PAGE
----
It happens a lot. You know, a fabulous melody in the right hand to be played in octaves. Maybe with interesting things happening in the middle or maybe not, but we’re not considering those at this moment.
What constantly amazes me is students (not to mention virtuosi) who automatically and for no good reason give all the weight to the top, with the thumb just kind of tagging along in support. But give the lion’s share of weight to the thumb with the little pinkie just adding ‘harmonics’ and you might be astonished at the difference in the character of the passage, not to mention the intensity of the music.
It makes good logical sense when you think about. Obviously (or, it seems, maybe not!) the shorter treble strings have far less potential to sing out our glorious melody than the middle register. Which, as an aside, is why so many truly glorious melodies in Schumann and Brahms are found in the tenor region of the instrument.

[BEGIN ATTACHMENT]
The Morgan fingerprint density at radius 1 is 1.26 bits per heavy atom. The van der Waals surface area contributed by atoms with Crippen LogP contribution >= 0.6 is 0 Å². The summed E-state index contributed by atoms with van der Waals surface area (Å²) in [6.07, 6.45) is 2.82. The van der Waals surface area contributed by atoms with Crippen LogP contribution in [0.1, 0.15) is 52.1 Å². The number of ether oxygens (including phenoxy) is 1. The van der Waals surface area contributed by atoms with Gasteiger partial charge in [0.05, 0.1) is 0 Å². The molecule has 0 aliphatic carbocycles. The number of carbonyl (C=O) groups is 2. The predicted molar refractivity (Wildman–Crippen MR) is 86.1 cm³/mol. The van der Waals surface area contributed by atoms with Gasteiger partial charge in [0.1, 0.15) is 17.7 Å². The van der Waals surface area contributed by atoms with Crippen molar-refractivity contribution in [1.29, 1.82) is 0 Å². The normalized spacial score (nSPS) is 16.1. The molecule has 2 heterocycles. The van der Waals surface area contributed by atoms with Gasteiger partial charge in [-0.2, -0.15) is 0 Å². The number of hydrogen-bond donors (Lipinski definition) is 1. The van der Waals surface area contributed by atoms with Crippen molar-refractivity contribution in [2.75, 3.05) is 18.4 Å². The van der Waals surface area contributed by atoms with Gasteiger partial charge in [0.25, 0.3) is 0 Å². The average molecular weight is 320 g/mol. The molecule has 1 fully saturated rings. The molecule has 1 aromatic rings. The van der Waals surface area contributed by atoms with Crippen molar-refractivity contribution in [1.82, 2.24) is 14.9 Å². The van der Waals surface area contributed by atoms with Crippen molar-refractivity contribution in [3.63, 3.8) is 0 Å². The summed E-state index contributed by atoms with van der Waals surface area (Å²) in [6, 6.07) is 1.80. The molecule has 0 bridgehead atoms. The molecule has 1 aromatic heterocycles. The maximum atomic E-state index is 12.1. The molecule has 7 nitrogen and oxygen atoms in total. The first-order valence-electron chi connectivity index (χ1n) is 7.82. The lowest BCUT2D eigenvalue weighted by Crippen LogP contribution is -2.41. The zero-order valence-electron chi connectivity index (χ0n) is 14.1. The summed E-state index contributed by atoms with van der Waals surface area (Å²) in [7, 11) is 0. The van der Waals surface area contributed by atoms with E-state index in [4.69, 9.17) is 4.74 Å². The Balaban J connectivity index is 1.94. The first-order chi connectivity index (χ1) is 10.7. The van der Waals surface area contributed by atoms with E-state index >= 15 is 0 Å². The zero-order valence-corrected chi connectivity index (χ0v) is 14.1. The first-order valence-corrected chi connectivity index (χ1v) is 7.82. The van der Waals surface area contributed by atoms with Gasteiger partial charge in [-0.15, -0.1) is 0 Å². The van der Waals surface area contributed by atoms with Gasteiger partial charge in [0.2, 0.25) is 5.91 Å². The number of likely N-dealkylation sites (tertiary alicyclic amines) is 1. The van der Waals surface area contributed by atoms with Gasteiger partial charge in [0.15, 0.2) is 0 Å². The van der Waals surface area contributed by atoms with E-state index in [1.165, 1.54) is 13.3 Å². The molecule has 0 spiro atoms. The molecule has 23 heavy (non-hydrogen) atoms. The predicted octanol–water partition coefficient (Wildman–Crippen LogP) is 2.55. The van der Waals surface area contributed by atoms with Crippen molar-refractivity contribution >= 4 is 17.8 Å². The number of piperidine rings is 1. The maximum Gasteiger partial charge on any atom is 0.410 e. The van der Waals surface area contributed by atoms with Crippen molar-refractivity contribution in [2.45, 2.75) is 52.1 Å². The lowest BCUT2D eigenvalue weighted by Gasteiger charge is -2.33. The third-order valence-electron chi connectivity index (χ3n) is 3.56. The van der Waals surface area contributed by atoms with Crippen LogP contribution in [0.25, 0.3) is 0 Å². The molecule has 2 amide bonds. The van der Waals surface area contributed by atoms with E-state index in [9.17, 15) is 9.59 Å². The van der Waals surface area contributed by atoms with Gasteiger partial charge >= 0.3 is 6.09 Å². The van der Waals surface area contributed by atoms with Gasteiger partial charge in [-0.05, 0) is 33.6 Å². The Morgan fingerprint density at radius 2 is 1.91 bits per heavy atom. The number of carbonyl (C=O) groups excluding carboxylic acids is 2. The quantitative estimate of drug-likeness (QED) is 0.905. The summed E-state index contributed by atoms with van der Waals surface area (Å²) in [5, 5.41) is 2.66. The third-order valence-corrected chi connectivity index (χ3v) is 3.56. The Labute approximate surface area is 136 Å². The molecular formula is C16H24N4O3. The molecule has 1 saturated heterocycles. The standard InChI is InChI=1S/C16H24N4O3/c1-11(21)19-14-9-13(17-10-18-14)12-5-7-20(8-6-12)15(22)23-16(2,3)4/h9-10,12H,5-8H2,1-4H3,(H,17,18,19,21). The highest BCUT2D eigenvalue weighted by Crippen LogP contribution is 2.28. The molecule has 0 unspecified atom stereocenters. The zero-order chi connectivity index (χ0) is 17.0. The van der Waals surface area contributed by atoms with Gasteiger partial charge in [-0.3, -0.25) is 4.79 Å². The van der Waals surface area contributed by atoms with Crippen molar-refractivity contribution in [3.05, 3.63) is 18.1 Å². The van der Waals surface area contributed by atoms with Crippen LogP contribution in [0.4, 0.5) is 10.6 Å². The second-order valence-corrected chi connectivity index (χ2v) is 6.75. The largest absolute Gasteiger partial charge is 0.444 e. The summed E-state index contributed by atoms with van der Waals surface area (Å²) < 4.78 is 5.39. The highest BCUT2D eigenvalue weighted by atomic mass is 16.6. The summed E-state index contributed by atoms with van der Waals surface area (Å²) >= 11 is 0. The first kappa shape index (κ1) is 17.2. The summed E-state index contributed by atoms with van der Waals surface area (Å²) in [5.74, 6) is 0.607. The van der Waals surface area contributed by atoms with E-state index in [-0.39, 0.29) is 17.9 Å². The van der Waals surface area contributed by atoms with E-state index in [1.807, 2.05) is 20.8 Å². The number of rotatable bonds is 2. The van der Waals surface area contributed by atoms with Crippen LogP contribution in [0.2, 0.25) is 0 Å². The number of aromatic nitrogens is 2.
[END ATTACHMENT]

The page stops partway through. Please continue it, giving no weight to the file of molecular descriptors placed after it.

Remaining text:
Anyway back to our octave melody. Playing with the main weight on the thumb can give you and your audience a surprisingly different, and often most welcome, perspective on the music. But choosing between pinkie or thumb are not the only options. How about giving thumb and pinkie exactly equal weight? – think Tchaikovsky, with soaring melody in first and second violins.
It works with left hand octaves too. More weight on the thumb here is a good counterbalance to the disproportionate heaviness of those long copper-coated bass strings. Next time you see an orchestra count how many cellos there are compared to double basses. Now what does that tell you?
Sometimes you might have a ‘dramatic moment’ when you have to play four bare octave A’s (or whatever) all together, fortissimo, with both hands. Put the maximum weight here or there, or in various combinations – by my count there are at least 15 possibilities – and each one gives a quite different sense to the musical moment/drama.
So let’s hear it for the thumb. Far and away the most musical digit we have.